Now that Mike Huckabee lost South Carolina, he needs to figure out how to broaden his appeal beyond Evangelicals. Read below from CNN exit poll information:
Exit polls found self-described evangelical Christians made up nearly 60 percent of the vote, and Huckabee -- an ordained Baptist minister who emphasized his conservative Christian credentials -- was the choice of 40 percent of those voters. But he took only 12 percent of the nonevangelical vote, while McCain took 40 percent and former Massachusetts Gov. Mitt Romney, 21 percent.
McCain ran strong in the coastal Low Country around Charleston and ran even with Huckabee in the state's inland Piedmont region, according to exit polls.
Huckabee won the first contest of 2008, the Iowa caucuses, with a strong turnout from his fellow evangelicals. But he placed third in the next major contests of the race, in New Hampshire and Michigan, while coming in fifth in Saturday's Nevada caucuses, which Romney -- the winner in the Michigan primary Tuesday -- won easily.
Republicans named the economy as the most important issue affecting their vote in the South Carolina primary Saturday, according to early exit polling data, echoing Nevada voters in caucuses earlier in the day. And, like Nevada voters, illegal immigration was the second-most important issue.
The war in Iraq, followed by terrorism, were next, the exit polls showed.
Huckabee has a few problems here. First, if he gets pigeon-holed as the Evangelical candidate that limits his appeal. Plus, since national security and foreign policy are very important to Evangelicals as well, he gets hurt by McCain and maybe even Giuliani to a certain extent. There’s another factor that hasn’t been talked about and that is Rush Limbaugh. The popular radio talk show host (who has millions of listeners) has been constantly ripping Huckabee for weeks and weeks. Some voters mention the fact that the “very conservative” Limbaugh has problems with Huckabee and they remember what Rush says. Nobody can measure that impact quantitatively but it’s there.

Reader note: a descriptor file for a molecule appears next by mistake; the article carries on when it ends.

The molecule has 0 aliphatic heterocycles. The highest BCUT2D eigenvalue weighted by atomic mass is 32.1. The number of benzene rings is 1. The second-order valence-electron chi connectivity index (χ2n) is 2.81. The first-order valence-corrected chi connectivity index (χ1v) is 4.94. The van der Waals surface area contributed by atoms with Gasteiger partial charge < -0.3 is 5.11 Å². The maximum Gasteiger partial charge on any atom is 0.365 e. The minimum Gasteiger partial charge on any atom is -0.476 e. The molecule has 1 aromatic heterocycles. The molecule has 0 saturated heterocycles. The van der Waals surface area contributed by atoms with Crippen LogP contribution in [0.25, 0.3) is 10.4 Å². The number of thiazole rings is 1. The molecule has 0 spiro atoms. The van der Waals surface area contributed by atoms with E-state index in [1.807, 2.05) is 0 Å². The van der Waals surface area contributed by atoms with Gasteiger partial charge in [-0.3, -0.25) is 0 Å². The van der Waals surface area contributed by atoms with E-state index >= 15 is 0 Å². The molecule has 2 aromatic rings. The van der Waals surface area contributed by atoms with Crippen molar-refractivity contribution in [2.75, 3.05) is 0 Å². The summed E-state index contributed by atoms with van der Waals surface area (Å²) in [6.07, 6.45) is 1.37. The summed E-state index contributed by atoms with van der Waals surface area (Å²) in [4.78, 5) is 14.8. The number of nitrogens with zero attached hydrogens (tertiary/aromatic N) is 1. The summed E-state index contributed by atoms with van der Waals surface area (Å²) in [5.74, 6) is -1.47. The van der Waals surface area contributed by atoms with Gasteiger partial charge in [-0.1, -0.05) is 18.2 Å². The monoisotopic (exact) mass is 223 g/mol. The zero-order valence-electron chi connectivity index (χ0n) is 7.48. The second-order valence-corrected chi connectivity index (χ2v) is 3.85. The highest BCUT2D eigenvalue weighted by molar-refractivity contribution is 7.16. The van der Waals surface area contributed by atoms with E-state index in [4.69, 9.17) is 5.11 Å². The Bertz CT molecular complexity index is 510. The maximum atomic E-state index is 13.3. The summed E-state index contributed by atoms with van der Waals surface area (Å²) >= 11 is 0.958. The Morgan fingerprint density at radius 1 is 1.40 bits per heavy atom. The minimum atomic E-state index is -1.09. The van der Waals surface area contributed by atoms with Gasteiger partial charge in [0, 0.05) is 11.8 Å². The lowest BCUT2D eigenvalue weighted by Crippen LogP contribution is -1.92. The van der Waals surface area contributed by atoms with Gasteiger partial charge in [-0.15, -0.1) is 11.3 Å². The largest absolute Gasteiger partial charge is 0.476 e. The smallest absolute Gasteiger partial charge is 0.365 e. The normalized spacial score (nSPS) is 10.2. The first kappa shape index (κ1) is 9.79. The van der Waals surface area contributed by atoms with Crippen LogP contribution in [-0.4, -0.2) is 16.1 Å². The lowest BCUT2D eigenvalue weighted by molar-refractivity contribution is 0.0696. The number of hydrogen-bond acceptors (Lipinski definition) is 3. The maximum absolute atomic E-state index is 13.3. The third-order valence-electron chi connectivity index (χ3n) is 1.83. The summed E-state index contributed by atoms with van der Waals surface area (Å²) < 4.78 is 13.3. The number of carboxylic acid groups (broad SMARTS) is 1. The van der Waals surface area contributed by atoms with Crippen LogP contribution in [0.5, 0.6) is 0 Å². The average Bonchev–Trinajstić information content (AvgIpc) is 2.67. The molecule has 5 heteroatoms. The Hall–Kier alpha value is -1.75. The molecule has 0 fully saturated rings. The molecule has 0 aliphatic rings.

A couple of positives here: Huckabee’s concession speech was very nice. It was positive and has put himself perfectly into the role of “nice guy politician” which is a fresh change. That may resonate in the future with voters. Also, Huckabee may benefit if Thompson gets out of the race. It’s too early to tell but some of that southern support may go his way. That will help him on February 5th.
Huckabee is a great communicator with a strong message but until he can show a little more muscle and substance on the foreign policy issues, he’ll have to work hard to overcome the building reputation of a lightweight. It may not have to be drastic, but the Huckabee camp will have to retool this campaign somehow so it’s built to last beyond just Evangelicals.